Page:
The tumour can occur over a wide age range but usually is seen in adolescent and young adults of about 15 to 40 yrs age. Tumour has an indolent course and patients usually present late as the mass remains painless for years [3]. Usual duration for development of symptoms is around 2 to 4 yrs [4]. These tumours are commonly misdiagnosed and are wrongly interpreted and treated for arthritis, synovitis or bursitis. Knee is the most commonly affected large joint. There are few other reports of synovial sarcoma affecting the foot and ankle [5,6].

The Cleveland Clinic Foundation reported 34 synovial sarcomas of the extremities, and of these, five were in the foot and one was in the ankle. Four of these patients were treated with amputation, and one patient died of pulmonary metastases. Seale et al., in his retrospective study of seven patients with malignant soft tissue tumours of foot and ankle reported four synovial sarcomas [7].

Most of the publications on synovial sarcomas show that these tumours were commonly misdiagnosed as ganglia, plantar fasciitis, synovitis and fibroma. These tumours are generally regarded as benign tumours. Chou and Mala reported 33 patients with tumours of the foot and ankle treated at one institution over a 14 y period. X-rays sometimes show underlying bone reaction or multiple small radio opacities due to focal calcification [8]. MRI is the modality of choice in the evaluation of soft-tissue tumours of the foot and ankle [9], allowing examination of a mass in the axial, sagittal, and coronal planes. Although the image does not provide a histologic diagnosis, it shows features that allow differentiation between benign and malignant lesions.The treatment for synovial sarcoma is wide or radical excision with adjunctive radiation therapy and possibly chemotherapy. The most common form of this disease is the biphasic type, with epithelial cells and fibroblast-like spindle cells [10].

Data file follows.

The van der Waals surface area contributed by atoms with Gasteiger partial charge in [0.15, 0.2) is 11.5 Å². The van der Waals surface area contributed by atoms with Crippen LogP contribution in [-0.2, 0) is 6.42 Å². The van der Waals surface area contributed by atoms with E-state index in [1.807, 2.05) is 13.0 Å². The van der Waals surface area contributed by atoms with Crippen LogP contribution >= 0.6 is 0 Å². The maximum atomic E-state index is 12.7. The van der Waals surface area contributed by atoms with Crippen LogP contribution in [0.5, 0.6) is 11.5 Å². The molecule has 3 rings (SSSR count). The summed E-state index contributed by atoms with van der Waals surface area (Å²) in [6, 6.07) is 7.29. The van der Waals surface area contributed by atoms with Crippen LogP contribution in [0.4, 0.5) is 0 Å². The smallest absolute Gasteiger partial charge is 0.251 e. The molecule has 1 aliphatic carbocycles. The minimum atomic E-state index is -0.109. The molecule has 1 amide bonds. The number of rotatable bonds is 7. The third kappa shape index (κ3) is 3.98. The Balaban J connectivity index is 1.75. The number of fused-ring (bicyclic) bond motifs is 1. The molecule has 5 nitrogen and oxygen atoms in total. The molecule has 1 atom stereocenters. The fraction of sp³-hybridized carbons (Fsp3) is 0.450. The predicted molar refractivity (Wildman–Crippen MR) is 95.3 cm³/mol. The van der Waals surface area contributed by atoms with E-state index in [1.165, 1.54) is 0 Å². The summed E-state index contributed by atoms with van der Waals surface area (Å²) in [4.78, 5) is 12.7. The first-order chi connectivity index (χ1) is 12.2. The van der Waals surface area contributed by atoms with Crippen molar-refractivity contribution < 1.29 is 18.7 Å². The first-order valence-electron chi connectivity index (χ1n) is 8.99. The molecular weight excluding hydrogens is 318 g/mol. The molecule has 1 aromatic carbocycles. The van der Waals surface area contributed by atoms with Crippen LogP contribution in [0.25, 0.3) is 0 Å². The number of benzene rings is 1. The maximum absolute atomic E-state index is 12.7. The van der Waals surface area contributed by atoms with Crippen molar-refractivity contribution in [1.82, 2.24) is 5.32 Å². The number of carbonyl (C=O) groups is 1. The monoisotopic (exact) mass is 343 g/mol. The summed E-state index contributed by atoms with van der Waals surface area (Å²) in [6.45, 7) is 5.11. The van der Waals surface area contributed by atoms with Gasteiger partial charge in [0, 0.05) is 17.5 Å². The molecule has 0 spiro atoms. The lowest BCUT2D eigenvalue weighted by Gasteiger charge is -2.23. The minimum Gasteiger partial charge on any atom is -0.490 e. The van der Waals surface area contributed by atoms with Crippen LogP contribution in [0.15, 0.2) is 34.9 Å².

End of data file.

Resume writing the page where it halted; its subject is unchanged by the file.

The prognosis for five year survival rate ranges from 36% to 76%, and the 10 y survival rate is less (20% to 63%), because of late metastases. Favourable prognostic factors include age of the patient (15 y or younger), less than 5 cm in size, distal extremity involvement, and low tumour stage.


Synovial cell sarcoma though a common soft tissue tumour of the foot is very rare to originate from the tendon sheath and even rare to invade regional bone. It has been described as a slow growing tumour with a benign nature. The immunohistochemical characteristics of synovial cell sarcoma typically present a strong positivity with S100 study.